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Balancing the practical, the artistic and the intellectual: Class 3’s clay weights

A central aim of Steiner education is to develop, harmonise and unite the faculties of thought, feeling and action in the child, so that the foundations may be laid for mental adaptability, initiative and moral strength in adult life. As part of a Covid-times Maths Main Lesson exploring money, measurement, weight, and time, Class 3 pupils had a Pound of clay in their remote-learning packages provided by ESS. This tactile school material helps maintain the balance of practical, artistic and intellectual learning. 
Our teachers are specialists in the Steiner Waldorf approach, providing a truly holistic education through dynamic and creative lessons. In their training, child development and pedagogy sit alongside learning to craft, to paint, to act, to tell a story, to lead a song and teach movement.
This activity for 8- to 9-year-olds was a precursor to homeschooling work set later in the week involving weighing with makeshift scales and making oatcakes. The Main Lesson leads into the Class’s Shelter Building Project, undertaken by Class 3 children in Steiner Waldorf schools around the world.
Making weights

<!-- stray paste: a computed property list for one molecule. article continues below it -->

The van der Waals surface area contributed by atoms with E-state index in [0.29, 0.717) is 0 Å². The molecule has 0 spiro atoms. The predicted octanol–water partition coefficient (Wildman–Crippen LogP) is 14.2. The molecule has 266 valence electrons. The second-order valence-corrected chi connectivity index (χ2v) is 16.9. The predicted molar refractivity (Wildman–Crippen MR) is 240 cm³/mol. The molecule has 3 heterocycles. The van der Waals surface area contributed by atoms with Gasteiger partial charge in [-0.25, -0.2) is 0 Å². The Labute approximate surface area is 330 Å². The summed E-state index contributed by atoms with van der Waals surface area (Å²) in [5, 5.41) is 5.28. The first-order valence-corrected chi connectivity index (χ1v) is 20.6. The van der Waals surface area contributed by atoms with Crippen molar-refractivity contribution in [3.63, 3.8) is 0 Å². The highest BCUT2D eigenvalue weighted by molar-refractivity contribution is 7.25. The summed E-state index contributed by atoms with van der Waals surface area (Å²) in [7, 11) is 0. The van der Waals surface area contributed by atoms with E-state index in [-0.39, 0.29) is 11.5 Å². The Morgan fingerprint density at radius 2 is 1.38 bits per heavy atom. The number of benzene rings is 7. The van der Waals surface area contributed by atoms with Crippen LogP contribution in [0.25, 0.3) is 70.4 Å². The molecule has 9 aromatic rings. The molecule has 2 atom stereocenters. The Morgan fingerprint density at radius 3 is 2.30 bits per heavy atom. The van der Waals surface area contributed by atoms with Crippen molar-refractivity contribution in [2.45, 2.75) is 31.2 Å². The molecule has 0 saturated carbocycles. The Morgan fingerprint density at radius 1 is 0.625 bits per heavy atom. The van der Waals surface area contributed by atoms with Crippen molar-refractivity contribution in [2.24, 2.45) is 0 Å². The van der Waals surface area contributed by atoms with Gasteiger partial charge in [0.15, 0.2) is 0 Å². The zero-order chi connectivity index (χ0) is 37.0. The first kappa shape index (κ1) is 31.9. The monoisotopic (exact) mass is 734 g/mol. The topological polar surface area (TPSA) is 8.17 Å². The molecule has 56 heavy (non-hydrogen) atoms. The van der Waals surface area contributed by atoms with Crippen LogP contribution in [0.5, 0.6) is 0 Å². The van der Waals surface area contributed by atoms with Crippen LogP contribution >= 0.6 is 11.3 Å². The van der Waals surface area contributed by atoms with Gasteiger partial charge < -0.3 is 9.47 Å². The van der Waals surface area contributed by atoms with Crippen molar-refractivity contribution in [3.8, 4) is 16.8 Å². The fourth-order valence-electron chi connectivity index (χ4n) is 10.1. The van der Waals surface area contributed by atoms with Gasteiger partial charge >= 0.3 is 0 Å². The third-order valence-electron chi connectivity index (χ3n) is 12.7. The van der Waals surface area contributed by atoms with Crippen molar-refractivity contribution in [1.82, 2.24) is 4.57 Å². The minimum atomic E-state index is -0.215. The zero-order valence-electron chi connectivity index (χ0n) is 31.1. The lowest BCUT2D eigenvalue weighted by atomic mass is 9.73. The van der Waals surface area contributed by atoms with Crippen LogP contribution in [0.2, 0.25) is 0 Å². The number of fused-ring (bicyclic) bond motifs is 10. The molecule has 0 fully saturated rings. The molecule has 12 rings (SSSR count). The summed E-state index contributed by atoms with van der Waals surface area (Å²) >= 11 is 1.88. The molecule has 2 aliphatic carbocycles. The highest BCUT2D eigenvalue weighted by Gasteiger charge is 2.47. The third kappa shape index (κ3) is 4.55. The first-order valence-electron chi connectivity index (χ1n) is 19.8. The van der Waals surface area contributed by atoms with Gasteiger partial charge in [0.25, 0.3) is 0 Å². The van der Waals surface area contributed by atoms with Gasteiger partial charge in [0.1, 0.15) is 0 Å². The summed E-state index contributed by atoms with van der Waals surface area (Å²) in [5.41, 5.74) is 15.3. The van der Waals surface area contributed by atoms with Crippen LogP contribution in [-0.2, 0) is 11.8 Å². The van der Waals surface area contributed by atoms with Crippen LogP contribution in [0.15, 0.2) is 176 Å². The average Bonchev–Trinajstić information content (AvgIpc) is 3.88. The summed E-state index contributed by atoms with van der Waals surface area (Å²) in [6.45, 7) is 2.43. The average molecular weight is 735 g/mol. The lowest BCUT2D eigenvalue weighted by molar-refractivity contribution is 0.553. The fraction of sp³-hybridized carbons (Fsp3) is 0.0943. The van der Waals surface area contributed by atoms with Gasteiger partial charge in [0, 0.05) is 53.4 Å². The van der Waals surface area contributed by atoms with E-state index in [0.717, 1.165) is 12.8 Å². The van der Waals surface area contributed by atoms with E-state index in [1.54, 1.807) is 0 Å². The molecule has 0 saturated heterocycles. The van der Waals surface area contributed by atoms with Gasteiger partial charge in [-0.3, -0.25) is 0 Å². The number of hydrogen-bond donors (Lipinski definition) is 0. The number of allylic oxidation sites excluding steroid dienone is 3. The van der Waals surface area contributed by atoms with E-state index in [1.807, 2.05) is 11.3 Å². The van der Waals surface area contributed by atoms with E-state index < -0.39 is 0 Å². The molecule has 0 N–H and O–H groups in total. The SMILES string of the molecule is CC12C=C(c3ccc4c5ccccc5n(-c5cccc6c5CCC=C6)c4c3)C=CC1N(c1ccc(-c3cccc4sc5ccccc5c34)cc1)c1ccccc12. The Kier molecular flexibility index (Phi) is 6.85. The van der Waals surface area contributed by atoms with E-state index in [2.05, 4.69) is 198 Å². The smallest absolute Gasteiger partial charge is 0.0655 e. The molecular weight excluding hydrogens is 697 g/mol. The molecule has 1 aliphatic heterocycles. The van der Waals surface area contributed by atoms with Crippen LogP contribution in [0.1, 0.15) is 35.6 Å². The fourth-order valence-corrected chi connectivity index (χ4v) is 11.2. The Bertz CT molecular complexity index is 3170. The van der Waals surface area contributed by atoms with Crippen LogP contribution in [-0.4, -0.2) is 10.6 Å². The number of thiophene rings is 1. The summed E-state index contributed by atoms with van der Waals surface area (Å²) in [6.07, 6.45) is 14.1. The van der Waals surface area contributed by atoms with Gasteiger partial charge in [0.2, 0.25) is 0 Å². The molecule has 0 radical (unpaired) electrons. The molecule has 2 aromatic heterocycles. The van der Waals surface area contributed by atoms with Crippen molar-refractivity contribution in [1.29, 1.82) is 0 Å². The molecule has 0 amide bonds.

Stage 1: With their Pound of clay, the 8-9 year olds made the modelling clay into a single lump, then divided it into two the same size. With arms stretched out, one piece in each hand, the pupils checked to see if one felt heavier and one lighter. Did they really feel balanced? With shut eyes they made sure, take a bit of clay off one and adding it to the other. They then had two lumps of equal weight.
Stage 2: Each ball of clay was then halved again, and the process of exploring weight continued until they had 16 lumps of equal weight. What does each weigh if they are equal?
Stage 3: Before being left to air-dry, the children tidied their 16 lumps into nice shapes, decorating them with texture, indentations or marks.
Stage 4: On a flat table, Class 3 pupils draw the see-saw in their school grounds, then the following day construct one with lids on either side. Putting one of the handmade weights in one lid, what can they find that balances this out? Try different numbers of weights.
Stage 5: The little clay weights are actually Ounces, as they started off with a Pound of clay. The makeshift balance that they weighed things with is actually quite useful. They went on to do some baking with it, making Scottish Oatcakes:
4 oz rolled/porridge oats
4 oz oatmeal,
1 oz butter,
1 tsp salt
A few tbsp warm water.
Delicious & fun.